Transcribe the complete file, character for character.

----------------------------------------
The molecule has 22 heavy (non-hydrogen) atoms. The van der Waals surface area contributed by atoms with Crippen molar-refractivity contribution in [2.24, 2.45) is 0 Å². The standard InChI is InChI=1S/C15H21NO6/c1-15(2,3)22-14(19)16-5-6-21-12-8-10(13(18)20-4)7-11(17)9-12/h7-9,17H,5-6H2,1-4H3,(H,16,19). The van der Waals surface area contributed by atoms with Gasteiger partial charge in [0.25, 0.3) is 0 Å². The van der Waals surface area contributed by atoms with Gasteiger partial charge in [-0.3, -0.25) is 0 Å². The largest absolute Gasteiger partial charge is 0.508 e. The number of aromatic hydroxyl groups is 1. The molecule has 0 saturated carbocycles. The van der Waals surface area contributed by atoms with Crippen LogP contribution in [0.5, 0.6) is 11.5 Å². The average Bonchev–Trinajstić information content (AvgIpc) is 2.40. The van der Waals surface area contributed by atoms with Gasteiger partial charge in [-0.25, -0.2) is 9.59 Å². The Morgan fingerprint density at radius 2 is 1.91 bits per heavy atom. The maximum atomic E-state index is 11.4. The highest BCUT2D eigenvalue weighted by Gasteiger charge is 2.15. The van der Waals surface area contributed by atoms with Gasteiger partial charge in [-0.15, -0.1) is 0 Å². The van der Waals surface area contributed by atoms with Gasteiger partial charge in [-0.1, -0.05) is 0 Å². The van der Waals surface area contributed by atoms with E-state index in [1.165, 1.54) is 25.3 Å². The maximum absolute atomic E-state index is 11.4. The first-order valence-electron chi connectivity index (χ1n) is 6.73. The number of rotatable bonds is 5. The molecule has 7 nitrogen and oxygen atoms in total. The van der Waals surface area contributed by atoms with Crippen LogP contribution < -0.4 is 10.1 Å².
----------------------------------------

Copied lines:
The molecule has 22 heavy (non-hydrogen) atoms. The van der Waals surface area contributed by atoms with Crippen molar-refractivity contribution in [2.24, 2.45) is 0 Å². The standard InChI is InChI=1S/C15H21NO6/c1-15(2,3)22-14(19)16-5-6-21-12-8-10(13(18)20-4)7-11(17)9-12/h7-9,17H,5-6H2,1-4H3,(H,16,19). The van der Waals surface area contributed by atoms with Gasteiger partial charge in [0.25, 0.3) is 0 Å². The van der Waals surface area contributed by atoms with Gasteiger partial charge in [-0.3, -0.25) is 0 Å². The largest absolute Gasteiger partial charge is 0.508 e. The number of aromatic hydroxyl groups is 1. The molecule has 0 saturated carbocycles. The van der Waals surface area contributed by atoms with Crippen LogP contribution in [0.5, 0.6) is 11.5 Å². The average Bonchev–Trinajstić information content (AvgIpc) is 2.40. The van der Waals surface area contributed by atoms with Gasteiger partial charge in [-0.25, -0.2) is 9.59 Å². The Morgan fingerprint density at radius 2 is 1.91 bits per heavy atom. The maximum atomic E-state index is 11.4. The highest BCUT2D eigenvalue weighted by Gasteiger charge is 2.15. The van der Waals surface area contributed by atoms with Gasteiger partial charge in [-0.15, -0.1) is 0 Å². The van der Waals surface area contributed by atoms with Gasteiger partial charge in [-0.1, -0.05) is 0 Å². The van der Waals surface area contributed by atoms with E-state index in [1.165, 1.54) is 25.3 Å². The maximum absolute atomic E-state index is 11.4. The first-order valence-electron chi connectivity index (χ1n) is 6.73. The number of rotatable bonds is 5. The molecule has 7 nitrogen and oxygen atoms in total. The van der Waals surface area contributed by atoms with Crippen LogP contribution < -0.4 is 10.1 Å².